ScarCruft: Korean-speaking threat actor evolves, creates malware to identify connected Bluetooth devices

Kaspersky Lab researchers monitoring the activity of ScarCruft, a skilled, Korean-speaking threat actor have discovered that the group is testing and creating new tools and techniques, and extending both the range and volume of information collected from victims. Among other things, the group has created a code that is able to identify connected Bluetooth devices.

The ScarCruft advanced persistent threat (APT) is believed to be state-sponsored and usually targets government entities and companies with links to the Korean peninsula, apparently in search of information of political interest. In the latest activity observed by Kaspersky Lab, there are signs that the threat actor is evolving, testing new exploits, developing an interest in data from mobile devices and showing resourcefulness in adapting legitimate tools and services to its cyber espionage operations.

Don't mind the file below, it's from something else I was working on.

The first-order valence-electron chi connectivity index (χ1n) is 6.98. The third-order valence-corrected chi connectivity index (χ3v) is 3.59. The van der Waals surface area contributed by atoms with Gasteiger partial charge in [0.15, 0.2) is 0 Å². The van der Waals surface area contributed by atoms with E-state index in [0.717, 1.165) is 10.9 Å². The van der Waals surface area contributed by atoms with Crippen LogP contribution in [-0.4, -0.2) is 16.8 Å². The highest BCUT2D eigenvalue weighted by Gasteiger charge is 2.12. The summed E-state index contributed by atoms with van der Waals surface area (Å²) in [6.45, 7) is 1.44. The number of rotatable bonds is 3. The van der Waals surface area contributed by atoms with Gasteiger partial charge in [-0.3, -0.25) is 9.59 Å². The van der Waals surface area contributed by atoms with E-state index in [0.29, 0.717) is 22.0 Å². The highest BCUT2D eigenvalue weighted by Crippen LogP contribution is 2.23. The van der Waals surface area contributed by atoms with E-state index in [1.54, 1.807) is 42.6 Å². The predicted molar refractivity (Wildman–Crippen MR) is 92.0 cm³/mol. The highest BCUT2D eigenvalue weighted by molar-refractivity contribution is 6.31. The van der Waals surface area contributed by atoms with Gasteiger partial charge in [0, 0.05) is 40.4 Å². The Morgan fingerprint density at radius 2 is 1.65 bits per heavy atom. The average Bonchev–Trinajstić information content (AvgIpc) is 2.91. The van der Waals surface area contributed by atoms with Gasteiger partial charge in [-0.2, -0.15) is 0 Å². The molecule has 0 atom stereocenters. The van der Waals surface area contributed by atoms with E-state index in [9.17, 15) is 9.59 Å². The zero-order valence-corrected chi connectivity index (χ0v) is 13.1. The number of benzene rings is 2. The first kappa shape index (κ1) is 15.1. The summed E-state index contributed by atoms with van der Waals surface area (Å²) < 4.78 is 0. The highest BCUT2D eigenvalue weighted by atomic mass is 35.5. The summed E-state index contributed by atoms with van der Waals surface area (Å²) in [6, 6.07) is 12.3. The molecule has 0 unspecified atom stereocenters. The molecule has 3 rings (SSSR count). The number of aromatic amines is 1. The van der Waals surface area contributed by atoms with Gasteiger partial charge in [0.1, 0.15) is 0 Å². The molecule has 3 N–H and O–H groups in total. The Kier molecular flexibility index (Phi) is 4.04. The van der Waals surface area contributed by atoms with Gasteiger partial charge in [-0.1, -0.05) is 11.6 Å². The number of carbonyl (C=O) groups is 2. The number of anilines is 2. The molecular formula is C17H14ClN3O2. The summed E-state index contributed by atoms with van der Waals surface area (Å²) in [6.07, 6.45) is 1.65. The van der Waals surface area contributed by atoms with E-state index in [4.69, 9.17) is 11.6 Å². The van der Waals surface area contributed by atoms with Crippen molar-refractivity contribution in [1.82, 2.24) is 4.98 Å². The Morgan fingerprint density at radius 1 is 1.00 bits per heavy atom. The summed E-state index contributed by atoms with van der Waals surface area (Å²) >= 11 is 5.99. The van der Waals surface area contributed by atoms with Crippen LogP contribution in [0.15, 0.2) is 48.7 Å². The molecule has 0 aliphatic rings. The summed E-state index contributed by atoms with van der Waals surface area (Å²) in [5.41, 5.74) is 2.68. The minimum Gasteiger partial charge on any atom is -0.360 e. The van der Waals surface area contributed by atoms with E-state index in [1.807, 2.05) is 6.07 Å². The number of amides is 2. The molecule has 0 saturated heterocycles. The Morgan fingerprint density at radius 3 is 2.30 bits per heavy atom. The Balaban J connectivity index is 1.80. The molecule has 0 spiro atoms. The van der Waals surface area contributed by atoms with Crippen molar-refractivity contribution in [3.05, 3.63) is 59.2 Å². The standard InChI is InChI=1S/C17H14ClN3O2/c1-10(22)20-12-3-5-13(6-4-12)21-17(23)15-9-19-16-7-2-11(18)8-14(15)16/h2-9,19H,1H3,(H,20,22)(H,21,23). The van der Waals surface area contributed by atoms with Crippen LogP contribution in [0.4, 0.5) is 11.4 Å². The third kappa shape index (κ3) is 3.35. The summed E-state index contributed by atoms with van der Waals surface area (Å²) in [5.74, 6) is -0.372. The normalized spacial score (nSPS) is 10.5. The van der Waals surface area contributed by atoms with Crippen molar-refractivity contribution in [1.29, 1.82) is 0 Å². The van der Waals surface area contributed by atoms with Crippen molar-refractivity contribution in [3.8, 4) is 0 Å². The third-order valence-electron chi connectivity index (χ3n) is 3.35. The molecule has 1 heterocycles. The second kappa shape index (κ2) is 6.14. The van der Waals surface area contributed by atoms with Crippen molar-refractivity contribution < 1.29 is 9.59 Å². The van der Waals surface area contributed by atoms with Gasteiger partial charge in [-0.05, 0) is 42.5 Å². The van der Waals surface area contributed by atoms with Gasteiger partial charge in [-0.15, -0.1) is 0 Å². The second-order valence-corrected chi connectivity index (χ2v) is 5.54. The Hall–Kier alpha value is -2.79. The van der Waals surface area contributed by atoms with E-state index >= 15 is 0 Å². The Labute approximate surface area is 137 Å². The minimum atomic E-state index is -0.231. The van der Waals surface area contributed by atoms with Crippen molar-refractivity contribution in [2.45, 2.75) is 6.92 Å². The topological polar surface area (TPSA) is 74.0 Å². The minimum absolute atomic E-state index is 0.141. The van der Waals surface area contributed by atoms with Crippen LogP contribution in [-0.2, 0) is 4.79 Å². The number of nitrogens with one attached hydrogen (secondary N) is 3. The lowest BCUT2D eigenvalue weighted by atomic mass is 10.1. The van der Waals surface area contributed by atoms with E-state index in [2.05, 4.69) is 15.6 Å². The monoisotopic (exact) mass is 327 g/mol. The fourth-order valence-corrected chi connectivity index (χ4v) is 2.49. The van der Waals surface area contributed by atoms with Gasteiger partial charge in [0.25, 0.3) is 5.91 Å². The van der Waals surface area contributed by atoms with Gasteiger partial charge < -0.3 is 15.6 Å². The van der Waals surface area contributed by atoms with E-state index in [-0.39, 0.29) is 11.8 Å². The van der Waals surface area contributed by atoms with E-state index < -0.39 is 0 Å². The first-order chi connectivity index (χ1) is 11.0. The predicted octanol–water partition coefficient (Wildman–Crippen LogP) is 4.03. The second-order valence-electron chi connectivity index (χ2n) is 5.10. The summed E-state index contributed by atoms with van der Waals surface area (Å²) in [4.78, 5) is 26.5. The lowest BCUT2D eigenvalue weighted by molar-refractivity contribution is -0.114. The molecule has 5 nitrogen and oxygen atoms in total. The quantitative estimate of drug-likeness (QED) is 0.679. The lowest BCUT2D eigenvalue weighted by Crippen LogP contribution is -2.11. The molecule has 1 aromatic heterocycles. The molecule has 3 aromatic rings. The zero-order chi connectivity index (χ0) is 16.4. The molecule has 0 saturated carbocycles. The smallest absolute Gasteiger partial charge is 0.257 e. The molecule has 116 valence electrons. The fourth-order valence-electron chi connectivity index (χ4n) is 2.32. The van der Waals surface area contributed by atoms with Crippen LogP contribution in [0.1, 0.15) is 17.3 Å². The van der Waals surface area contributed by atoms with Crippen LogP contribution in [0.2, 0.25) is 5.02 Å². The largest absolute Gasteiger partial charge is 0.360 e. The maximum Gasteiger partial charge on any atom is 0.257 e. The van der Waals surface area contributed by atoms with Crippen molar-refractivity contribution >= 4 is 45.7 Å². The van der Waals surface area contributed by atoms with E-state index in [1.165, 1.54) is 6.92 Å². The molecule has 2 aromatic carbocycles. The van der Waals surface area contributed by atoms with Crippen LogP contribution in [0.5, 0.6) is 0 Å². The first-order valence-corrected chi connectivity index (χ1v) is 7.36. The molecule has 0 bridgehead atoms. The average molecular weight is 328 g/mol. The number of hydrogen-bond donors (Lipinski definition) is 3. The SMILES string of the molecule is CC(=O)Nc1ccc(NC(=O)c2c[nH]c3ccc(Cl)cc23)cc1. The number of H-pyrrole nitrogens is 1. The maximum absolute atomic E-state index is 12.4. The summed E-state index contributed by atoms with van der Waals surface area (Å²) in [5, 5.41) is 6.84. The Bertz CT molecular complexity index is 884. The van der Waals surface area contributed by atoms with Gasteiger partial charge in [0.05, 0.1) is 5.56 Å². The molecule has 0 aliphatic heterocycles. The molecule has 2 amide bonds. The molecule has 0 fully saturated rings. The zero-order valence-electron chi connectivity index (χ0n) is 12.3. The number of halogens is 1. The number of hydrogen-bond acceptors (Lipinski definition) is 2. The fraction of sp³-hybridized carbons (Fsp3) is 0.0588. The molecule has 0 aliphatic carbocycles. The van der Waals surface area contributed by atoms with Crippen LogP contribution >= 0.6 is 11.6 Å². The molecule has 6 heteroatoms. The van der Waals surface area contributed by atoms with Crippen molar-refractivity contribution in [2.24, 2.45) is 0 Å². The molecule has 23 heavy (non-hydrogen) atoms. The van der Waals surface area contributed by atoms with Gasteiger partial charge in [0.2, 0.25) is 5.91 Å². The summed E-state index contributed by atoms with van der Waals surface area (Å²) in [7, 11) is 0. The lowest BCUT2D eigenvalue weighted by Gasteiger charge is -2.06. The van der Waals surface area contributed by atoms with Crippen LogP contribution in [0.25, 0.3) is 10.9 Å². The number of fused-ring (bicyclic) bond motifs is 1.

In ScarCruft’s case, this is followed by a first stage infection able to bypass Windows UAC (User Account Control), which enables it to execute the next payload with higher privileges using code normally deployed within organizations for legitimate penetration testing purposes.
In order to evade detection at the network level, the malware uses steganography, hiding the malicious code in an image file. The final stage of infection involves the installation of a cloud service-based backdoor known as ROKRAT. The backdoor gathers up a wide range of information from victim systems and devices and can forward it to four cloud services: Box, Dropbox, pCloud and Yandex.Disk.

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